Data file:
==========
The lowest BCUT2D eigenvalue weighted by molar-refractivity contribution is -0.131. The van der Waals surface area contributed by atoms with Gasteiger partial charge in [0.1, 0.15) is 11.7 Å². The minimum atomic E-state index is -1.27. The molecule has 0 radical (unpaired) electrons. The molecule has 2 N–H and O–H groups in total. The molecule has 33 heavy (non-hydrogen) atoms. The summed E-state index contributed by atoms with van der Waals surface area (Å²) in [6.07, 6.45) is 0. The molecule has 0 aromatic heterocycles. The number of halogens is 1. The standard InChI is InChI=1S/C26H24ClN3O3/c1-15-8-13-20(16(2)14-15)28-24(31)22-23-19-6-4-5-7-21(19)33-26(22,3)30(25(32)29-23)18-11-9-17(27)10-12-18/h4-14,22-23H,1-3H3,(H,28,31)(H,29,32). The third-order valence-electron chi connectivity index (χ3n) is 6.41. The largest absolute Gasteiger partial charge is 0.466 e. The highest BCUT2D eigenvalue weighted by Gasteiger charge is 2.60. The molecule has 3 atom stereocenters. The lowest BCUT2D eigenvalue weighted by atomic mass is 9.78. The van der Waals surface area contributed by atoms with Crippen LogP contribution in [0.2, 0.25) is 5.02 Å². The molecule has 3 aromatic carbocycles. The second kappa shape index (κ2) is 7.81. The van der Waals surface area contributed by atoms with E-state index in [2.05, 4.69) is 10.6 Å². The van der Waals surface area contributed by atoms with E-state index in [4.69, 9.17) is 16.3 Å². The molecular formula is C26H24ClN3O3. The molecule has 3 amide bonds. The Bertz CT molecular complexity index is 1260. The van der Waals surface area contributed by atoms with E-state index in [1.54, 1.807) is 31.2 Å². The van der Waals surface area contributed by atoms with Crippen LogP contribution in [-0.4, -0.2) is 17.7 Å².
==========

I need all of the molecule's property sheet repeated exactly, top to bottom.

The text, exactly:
The lowest BCUT2D eigenvalue weighted by molar-refractivity contribution is -0.131. The van der Waals surface area contributed by atoms with Gasteiger partial charge in [0.1, 0.15) is 11.7 Å². The minimum atomic E-state index is -1.27. The molecule has 0 radical (unpaired) electrons. The molecule has 2 N–H and O–H groups in total. The molecule has 33 heavy (non-hydrogen) atoms. The summed E-state index contributed by atoms with van der Waals surface area (Å²) in [6.07, 6.45) is 0. The molecule has 0 aromatic heterocycles. The number of halogens is 1. The standard InChI is InChI=1S/C26H24ClN3O3/c1-15-8-13-20(16(2)14-15)28-24(31)22-23-19-6-4-5-7-21(19)33-26(22,3)30(25(32)29-23)18-11-9-17(27)10-12-18/h4-14,22-23H,1-3H3,(H,28,31)(H,29,32). The third-order valence-electron chi connectivity index (χ3n) is 6.41. The largest absolute Gasteiger partial charge is 0.466 e. The highest BCUT2D eigenvalue weighted by Gasteiger charge is 2.60. The molecule has 3 atom stereocenters. The lowest BCUT2D eigenvalue weighted by atomic mass is 9.78. The van der Waals surface area contributed by atoms with Crippen LogP contribution in [0.2, 0.25) is 5.02 Å². The molecule has 3 aromatic carbocycles. The second kappa shape index (κ2) is 7.81. The van der Waals surface area contributed by atoms with E-state index in [2.05, 4.69) is 10.6 Å². The van der Waals surface area contributed by atoms with E-state index in [4.69, 9.17) is 16.3 Å². The molecular formula is C26H24ClN3O3. The molecule has 3 amide bonds. The Bertz CT molecular complexity index is 1260. The van der Waals surface area contributed by atoms with E-state index in [1.54, 1.807) is 31.2 Å². The van der Waals surface area contributed by atoms with Crippen LogP contribution in [-0.4, -0.2) is 17.7 Å².